Posted on
Wednesday 19th April 2023

The standard pack of playing cards will be a familiar sight to nearly everyone, from children playing Snap or carefully stacking them up to build a house of cards, to people playing any number of card-based games such as Poker, Solitaire, and Bridge, to the regulars in casinos sat at the Blackjack tables.


The modern deck consists of 52 cards, with four suits in red and black, and two Jokers, but it has taken hundreds of years and a journey across the world to reach this point. The cards we all know today contain elements that were produced and shaped by a wide variety of cultures and countries, so let’s take a look at the fascinating past of playing cards!


The East


Our journey back into the history of playing cards begins in the East. There is still much debate among scholars as to the true origin of playing cards, as even the best theories rely more on speculation than proof, but the common consensus is that the earliest form of playing cards that appeared in Europe were imported from somewhere in Asia.


It has been guessed that the cards, suits, and icons used in playing cards have links that go back to the 12th century, and further back to China, India, Korea, Persia, and Egypt.


Some scholars have suggested that playing cards were invented in China during the Tang Dynasty around the 9th century, and there is some evidence that there were drinking games that involved cards from around this time, with the icons on cards representing coins. This would mean that playing cards originated around the same time as tile games such as Dominoes or Mahjong, circa 1000 AD.


It has been suggested that the playing cards travelled across Asia to Europe via Egypt during the Mamluk period in Northern India, as the decks from that era featured goblets or cups, gold coins, swords, and polo sticks, which represented the main interests of the Mamluk aristocracy. These bear parallels to the more common four suits found in Italian playing cards from the 14th century.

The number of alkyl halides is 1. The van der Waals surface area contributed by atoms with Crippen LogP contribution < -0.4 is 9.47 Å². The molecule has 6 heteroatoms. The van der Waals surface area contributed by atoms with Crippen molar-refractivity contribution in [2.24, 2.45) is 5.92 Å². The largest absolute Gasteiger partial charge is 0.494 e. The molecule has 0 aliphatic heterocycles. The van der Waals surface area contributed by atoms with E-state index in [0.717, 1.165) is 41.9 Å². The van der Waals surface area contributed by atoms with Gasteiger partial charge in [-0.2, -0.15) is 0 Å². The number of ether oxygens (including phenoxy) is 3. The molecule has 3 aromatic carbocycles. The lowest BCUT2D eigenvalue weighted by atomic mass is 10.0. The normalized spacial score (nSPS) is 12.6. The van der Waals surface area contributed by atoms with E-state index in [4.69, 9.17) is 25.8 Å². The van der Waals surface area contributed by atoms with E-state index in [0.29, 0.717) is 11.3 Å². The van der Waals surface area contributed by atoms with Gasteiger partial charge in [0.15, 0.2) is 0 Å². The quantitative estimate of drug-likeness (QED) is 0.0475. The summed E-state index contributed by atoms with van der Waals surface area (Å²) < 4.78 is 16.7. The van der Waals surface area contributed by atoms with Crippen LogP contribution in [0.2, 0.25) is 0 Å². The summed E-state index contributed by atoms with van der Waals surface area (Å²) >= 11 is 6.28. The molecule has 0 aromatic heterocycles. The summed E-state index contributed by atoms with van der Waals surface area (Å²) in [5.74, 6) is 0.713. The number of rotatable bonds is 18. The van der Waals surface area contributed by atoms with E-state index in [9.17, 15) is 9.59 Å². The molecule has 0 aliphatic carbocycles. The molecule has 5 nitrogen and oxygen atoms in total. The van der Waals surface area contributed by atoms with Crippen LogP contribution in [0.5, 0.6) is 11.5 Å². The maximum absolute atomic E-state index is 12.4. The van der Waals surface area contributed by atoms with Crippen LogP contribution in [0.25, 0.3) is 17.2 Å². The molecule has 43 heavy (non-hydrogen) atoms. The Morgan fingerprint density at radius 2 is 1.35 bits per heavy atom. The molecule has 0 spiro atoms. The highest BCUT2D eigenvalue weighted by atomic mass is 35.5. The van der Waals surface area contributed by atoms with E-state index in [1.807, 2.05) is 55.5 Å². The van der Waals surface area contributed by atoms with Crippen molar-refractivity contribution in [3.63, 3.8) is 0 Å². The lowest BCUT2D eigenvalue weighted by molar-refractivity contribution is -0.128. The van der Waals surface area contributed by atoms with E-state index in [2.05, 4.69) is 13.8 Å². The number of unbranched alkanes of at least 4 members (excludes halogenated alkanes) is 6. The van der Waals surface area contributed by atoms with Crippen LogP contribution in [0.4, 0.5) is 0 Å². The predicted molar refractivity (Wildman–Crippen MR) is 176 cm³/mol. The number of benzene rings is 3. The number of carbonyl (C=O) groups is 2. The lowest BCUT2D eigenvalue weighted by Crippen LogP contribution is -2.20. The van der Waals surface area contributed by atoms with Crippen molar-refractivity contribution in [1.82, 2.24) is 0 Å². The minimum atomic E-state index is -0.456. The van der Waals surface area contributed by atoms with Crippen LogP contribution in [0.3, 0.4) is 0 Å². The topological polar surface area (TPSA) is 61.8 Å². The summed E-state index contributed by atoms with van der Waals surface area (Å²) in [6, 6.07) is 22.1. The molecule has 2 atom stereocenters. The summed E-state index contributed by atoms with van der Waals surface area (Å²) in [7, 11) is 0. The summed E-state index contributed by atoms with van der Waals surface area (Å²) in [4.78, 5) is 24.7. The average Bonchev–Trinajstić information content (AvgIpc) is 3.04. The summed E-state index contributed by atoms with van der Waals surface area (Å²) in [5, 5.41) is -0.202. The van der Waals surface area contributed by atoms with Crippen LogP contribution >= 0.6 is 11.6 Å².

While it may not be certain that playing cards first originated in the East, the modern decks of cards certainly found their origins in Europe.


Italy, Spain, and Germany


A Latin manuscript written by a German monk named Johannes from 1377 mentions the appearance of playing cards, as well as a number of games that could be played with them, and by 1400 playing cards and card and dice games were mentioned in various religious sermons as examples of denounced gambling activities.


This was the first time that a deck of 52 cards was shown to exist, and these first European cards featured swords, clubs, cups and coins, which most likely had their origin in Italy, by way of the Mamluk icons found on Egyptian playing cards. These Italian suits can still be found in Italian and Spanish cards today and are known as the Latin Suits.


In the late 14th century, the court cards first made an appearance and typically included a mounted King, a seated Queen, and a Knave, which could represent a royal servant or a prince, and was later referred to as a Jack, to avoid any confusion with the King.


Spanish cards developed slightly differently, with a King, Knight, and a Knave - the Queen being absent. Spanish cards also omitted the 10 cards, and the Spanish game of Ombre also omitted the 8s and 9s, resulting in a 40-card deck.


The first Italian playing cards were hand-painted and considered to be luxury items, and used by the user classes. But as card games became more popular, and methods to produce them cheaply became more widespread, playing cards became more widely available.


Playing cards eventually spread west throughout Europe, where Germany began to establish itself as a card-manufacturing nation, and introduced new suits to replace the Italian ones - acorns, leaves, hearts, and bells.